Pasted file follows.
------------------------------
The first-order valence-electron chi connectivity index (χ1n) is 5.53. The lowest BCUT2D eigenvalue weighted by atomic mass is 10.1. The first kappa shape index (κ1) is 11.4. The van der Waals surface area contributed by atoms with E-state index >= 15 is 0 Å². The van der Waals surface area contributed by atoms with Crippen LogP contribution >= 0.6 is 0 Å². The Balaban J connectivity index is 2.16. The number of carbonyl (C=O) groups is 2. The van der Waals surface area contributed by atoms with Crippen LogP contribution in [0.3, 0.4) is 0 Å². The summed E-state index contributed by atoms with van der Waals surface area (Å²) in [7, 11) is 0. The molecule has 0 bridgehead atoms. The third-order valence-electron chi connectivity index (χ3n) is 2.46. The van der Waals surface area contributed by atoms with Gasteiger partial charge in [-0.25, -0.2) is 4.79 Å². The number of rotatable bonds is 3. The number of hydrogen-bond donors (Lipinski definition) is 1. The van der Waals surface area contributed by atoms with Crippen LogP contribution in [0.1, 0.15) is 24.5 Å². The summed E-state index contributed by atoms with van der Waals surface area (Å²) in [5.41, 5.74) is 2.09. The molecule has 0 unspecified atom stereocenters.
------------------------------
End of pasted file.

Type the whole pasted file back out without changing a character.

The first-order valence-electron chi connectivity index (χ1n) is 5.53. The lowest BCUT2D eigenvalue weighted by atomic mass is 10.1. The first kappa shape index (κ1) is 11.4. The van der Waals surface area contributed by atoms with E-state index >= 15 is 0 Å². The van der Waals surface area contributed by atoms with Crippen LogP contribution >= 0.6 is 0 Å². The Balaban J connectivity index is 2.16. The number of carbonyl (C=O) groups is 2. The van der Waals surface area contributed by atoms with Crippen LogP contribution in [0.3, 0.4) is 0 Å². The summed E-state index contributed by atoms with van der Waals surface area (Å²) in [7, 11) is 0. The molecule has 0 bridgehead atoms. The third-order valence-electron chi connectivity index (χ3n) is 2.46. The van der Waals surface area contributed by atoms with Gasteiger partial charge in [-0.25, -0.2) is 4.79 Å². The number of rotatable bonds is 3. The number of hydrogen-bond donors (Lipinski definition) is 1. The van der Waals surface area contributed by atoms with Crippen LogP contribution in [0.1, 0.15) is 24.5 Å². The summed E-state index contributed by atoms with van der Waals surface area (Å²) in [5.41, 5.74) is 2.09. The molecule has 0 unspecified atom stereocenters.